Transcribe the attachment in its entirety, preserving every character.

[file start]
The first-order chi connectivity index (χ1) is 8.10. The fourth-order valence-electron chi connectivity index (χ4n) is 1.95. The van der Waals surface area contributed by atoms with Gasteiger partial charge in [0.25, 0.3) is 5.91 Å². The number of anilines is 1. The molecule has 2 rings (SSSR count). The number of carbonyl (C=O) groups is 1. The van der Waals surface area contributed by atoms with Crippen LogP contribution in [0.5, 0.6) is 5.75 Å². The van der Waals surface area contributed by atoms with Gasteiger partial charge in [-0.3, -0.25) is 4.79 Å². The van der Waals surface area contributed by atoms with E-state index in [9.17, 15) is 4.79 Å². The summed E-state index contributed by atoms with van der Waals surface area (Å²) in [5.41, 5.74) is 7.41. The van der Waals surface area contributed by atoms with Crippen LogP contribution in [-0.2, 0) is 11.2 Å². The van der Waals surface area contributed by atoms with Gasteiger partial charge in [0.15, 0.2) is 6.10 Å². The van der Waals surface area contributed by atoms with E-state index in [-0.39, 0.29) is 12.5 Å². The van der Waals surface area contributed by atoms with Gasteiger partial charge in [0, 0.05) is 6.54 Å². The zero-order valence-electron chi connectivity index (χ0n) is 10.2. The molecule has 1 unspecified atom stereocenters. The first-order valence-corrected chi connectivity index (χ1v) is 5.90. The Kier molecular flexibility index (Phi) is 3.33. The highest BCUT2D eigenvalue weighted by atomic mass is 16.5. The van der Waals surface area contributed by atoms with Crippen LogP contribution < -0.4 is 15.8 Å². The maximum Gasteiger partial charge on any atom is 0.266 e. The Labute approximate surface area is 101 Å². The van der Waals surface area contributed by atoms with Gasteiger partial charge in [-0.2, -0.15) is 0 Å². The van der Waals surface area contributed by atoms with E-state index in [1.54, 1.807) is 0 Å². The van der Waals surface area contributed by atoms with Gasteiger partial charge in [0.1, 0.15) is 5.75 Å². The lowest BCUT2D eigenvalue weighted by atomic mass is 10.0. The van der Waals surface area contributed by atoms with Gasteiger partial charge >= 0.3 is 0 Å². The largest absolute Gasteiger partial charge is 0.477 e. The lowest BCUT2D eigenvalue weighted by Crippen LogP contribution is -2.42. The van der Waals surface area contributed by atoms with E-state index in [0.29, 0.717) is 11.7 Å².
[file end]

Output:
The first-order chi connectivity index (χ1) is 8.10. The fourth-order valence-electron chi connectivity index (χ4n) is 1.95. The van der Waals surface area contributed by atoms with Gasteiger partial charge in [0.25, 0.3) is 5.91 Å². The number of anilines is 1. The molecule has 2 rings (SSSR count). The number of carbonyl (C=O) groups is 1. The van der Waals surface area contributed by atoms with Crippen LogP contribution in [0.5, 0.6) is 5.75 Å². The van der Waals surface area contributed by atoms with Gasteiger partial charge in [-0.3, -0.25) is 4.79 Å². The van der Waals surface area contributed by atoms with E-state index in [9.17, 15) is 4.79 Å². The summed E-state index contributed by atoms with van der Waals surface area (Å²) in [5.41, 5.74) is 7.41. The van der Waals surface area contributed by atoms with Crippen LogP contribution in [-0.2, 0) is 11.2 Å². The van der Waals surface area contributed by atoms with Gasteiger partial charge in [0.15, 0.2) is 6.10 Å². The van der Waals surface area contributed by atoms with E-state index in [-0.39, 0.29) is 12.5 Å². The van der Waals surface area contributed by atoms with Gasteiger partial charge in [0, 0.05) is 6.54 Å². The zero-order valence-electron chi connectivity index (χ0n) is 10.2. The molecule has 1 unspecified atom stereocenters. The first-order valence-corrected chi connectivity index (χ1v) is 5.90. The Kier molecular flexibility index (Phi) is 3.33. The highest BCUT2D eigenvalue weighted by atomic mass is 16.5. The van der Waals surface area contributed by atoms with Crippen LogP contribution < -0.4 is 15.8 Å². The maximum Gasteiger partial charge on any atom is 0.266 e. The Labute approximate surface area is 101 Å². The van der Waals surface area contributed by atoms with Gasteiger partial charge in [-0.2, -0.15) is 0 Å². The van der Waals surface area contributed by atoms with E-state index in [1.54, 1.807) is 0 Å². The van der Waals surface area contributed by atoms with Gasteiger partial charge in [0.1, 0.15) is 5.75 Å². The lowest BCUT2D eigenvalue weighted by atomic mass is 10.0. The van der Waals surface area contributed by atoms with Gasteiger partial charge >= 0.3 is 0 Å². The largest absolute Gasteiger partial charge is 0.477 e. The lowest BCUT2D eigenvalue weighted by Crippen LogP contribution is -2.42. The van der Waals surface area contributed by atoms with E-state index in [0.29, 0.717) is 11.7 Å².